• In an ideal temperature, that varies, depending on the source, from about 8 to 12 degrees Celsius (46-54 Fahrenheit) (4)Sprout suppression on potato: need to look beyond CIPC for more effective and safer alternatives. Paul V, Ezekiel R, Pandey R. Available here. or 5 to 9 degrees Celsius (41-48 Fahrenheit). Generally, the storage temperature of potatoes should be higher than 2 degrees Celsius (36 Fahrenheit) and lower than 12 degrees Celsius (54 Fahrenheit). (5)Aung MM, Chang YS. Temperature management for the quality assurance of a perishable food supply chain. Food control. Volume 40, June 2014, Pages 198–207. Available here. (6)Jobling J. Temperature management is essential for maintaining produce quality. Sydney Postharvest Laboratory Information Sheet. Available here. (7)Aml EA, Moghazy AM, Elshatoury G, Elshatoury RSA. Inhibition of Sprout Growth and Increase Storability of Processing Potato by Antisprouting Agent. ScienceAlert. Available here.The best home storage areas are a cool garage, cellar, basement or pantry. If you don’t have any of these storage areas, the refrigerator set to a slightly higher temperature than usual is a good alternative.Storing potatoes at warmer temperatures, such as at home temperatures (which are on average about 68 degrees Fahrenheit/ 20 Celsius), may result in a quick reduction in of the potato quality and in the growth of microorganisms, fungus and sprouts.In cooler temperatures, from 0 to 2 degrees Celsius (32 to 36 Fahrenheit), starch present in potatoes turn into sugar, making them taste sweeter. If the potatoes have developed a sweet taste, due to cold storage, place them in the higher temperature of about 15 Celsius (59 Fahrenheit) for 1-2 weeks. This is especially important if you want to fry the potatoes (chips/French fries).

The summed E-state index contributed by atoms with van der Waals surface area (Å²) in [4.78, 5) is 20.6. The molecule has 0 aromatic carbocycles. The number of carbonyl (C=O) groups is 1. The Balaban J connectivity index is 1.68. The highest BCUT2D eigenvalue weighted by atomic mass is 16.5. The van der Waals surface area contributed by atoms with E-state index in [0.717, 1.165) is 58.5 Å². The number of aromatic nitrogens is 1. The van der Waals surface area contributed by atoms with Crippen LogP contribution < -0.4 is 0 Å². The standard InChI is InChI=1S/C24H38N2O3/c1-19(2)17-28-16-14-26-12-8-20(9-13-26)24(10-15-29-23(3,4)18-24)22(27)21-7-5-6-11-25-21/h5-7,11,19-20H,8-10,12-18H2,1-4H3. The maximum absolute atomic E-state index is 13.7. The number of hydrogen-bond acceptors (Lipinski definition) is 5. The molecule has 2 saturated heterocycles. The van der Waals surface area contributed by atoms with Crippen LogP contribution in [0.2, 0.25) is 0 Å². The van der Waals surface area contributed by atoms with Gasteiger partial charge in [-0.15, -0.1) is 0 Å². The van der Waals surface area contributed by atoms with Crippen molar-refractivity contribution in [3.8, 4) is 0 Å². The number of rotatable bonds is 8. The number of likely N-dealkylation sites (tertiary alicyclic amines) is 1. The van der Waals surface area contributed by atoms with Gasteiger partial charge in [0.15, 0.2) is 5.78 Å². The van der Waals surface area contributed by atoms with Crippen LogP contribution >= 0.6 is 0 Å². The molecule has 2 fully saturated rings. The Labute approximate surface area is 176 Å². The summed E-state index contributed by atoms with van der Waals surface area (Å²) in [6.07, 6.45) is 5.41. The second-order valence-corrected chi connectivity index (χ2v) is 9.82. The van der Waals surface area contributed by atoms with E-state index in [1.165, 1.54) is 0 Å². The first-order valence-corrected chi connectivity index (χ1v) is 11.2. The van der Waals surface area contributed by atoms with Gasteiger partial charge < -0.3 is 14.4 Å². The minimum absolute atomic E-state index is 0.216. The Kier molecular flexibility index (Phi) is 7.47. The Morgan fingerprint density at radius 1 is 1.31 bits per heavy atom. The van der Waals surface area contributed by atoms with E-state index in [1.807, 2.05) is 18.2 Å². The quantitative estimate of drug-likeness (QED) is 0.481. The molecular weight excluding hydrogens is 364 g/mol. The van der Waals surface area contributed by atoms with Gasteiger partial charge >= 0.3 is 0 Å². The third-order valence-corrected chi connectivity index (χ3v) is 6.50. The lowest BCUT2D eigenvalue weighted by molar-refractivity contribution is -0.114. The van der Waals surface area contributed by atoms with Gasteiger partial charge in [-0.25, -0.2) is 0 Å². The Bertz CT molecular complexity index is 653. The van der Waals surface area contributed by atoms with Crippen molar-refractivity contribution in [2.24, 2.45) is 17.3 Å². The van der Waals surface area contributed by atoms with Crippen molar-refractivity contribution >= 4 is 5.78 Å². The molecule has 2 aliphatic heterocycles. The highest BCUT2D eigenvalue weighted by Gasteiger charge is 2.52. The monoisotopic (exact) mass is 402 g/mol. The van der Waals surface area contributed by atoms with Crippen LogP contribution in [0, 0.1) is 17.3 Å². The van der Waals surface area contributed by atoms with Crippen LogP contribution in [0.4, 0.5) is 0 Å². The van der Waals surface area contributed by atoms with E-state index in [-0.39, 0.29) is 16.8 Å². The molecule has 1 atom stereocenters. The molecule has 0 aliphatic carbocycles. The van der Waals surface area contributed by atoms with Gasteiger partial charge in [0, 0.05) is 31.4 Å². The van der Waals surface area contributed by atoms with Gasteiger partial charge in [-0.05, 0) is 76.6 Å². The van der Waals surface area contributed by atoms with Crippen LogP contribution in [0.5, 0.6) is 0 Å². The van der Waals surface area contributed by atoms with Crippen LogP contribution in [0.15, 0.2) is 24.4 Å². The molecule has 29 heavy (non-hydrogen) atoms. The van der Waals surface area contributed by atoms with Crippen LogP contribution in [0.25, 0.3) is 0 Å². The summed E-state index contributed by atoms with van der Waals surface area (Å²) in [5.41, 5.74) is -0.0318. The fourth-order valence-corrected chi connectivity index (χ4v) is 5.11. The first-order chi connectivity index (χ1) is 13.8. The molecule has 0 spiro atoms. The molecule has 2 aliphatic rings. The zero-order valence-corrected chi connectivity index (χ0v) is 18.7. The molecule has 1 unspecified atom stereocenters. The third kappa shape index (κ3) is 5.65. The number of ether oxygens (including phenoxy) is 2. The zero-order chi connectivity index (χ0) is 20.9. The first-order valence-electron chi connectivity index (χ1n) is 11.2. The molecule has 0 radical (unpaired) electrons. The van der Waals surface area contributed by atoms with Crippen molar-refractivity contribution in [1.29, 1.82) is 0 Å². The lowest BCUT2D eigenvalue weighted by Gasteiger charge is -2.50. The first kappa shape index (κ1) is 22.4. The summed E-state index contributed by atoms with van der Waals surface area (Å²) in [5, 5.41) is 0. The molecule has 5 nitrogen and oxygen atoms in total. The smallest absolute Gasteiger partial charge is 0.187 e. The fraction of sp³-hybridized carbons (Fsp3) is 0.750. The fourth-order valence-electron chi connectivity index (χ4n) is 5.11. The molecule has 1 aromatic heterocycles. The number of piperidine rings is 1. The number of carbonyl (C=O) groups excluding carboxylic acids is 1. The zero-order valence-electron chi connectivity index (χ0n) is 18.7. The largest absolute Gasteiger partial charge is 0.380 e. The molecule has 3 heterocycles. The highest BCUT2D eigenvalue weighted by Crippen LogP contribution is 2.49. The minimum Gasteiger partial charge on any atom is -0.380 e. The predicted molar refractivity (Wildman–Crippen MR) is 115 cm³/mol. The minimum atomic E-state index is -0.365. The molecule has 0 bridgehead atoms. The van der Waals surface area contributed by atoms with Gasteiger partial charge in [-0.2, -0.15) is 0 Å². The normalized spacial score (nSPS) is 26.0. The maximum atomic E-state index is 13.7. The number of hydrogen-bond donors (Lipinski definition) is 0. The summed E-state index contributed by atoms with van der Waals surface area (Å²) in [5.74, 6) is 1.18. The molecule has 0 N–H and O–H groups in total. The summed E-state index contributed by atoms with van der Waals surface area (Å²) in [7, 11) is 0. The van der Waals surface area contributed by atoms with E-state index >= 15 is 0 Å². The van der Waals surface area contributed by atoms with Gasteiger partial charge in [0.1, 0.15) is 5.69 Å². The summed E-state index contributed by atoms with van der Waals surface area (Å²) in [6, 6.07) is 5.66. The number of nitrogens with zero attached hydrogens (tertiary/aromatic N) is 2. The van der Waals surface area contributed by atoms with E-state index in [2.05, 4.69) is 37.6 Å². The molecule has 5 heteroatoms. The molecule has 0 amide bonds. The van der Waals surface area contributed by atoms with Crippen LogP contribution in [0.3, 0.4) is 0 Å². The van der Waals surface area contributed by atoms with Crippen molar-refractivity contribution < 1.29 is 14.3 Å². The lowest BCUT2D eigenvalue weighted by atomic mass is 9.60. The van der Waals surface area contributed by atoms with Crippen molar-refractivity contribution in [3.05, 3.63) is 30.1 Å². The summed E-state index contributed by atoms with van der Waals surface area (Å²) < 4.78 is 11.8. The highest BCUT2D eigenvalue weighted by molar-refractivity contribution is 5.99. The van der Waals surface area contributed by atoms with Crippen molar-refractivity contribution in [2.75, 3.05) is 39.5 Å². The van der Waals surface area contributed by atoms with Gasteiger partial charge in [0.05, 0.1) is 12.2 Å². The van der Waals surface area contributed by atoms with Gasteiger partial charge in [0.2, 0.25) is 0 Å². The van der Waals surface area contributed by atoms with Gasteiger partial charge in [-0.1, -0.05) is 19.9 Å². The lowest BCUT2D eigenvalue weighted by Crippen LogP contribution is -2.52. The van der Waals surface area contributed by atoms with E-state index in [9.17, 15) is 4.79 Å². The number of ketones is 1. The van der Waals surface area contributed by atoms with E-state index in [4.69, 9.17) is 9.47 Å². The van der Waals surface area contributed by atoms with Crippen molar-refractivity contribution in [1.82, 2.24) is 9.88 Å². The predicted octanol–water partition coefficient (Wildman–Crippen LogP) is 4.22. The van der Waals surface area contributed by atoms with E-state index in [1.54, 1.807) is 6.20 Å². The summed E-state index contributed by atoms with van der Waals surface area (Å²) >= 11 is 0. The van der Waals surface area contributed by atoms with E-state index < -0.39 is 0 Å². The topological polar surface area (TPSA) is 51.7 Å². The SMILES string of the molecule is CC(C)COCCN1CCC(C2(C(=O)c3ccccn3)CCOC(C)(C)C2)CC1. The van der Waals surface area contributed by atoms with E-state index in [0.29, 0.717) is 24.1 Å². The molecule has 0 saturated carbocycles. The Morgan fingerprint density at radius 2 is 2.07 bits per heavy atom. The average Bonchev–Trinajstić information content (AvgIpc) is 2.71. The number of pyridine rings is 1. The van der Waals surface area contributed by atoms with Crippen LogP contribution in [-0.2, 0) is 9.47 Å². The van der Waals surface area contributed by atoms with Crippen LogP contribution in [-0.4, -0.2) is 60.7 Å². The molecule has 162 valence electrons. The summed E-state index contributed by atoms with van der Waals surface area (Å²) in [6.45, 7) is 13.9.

Chips from potatoes stored between 1-2 degrees Celsius (34-36 Fahrenheit) are darker. Cooking or baking theses potatoes doesn’t have a darkening effect. (8)Kumar D, Singh BP, Kumar P. An overview of the factors affecting sugar content of potatoes. Annals of applied biology. 145, Issue 3. December 2004. Pages 247–256.Annn Available here.

    Potatoes can withstand temperatures slightly below 0 degrees Celsius (0 to –2 degrees Celsius or 32 to 28 Fahrenheit) provided they are not damaged. The flesh of damaged potatoes will develop a red, brown or grey color and will lose its quality. Potatoes are often stored or transported by retailers at temperatures between -1 and -2 degrees Celsius (30 and 28 Fahrenheit).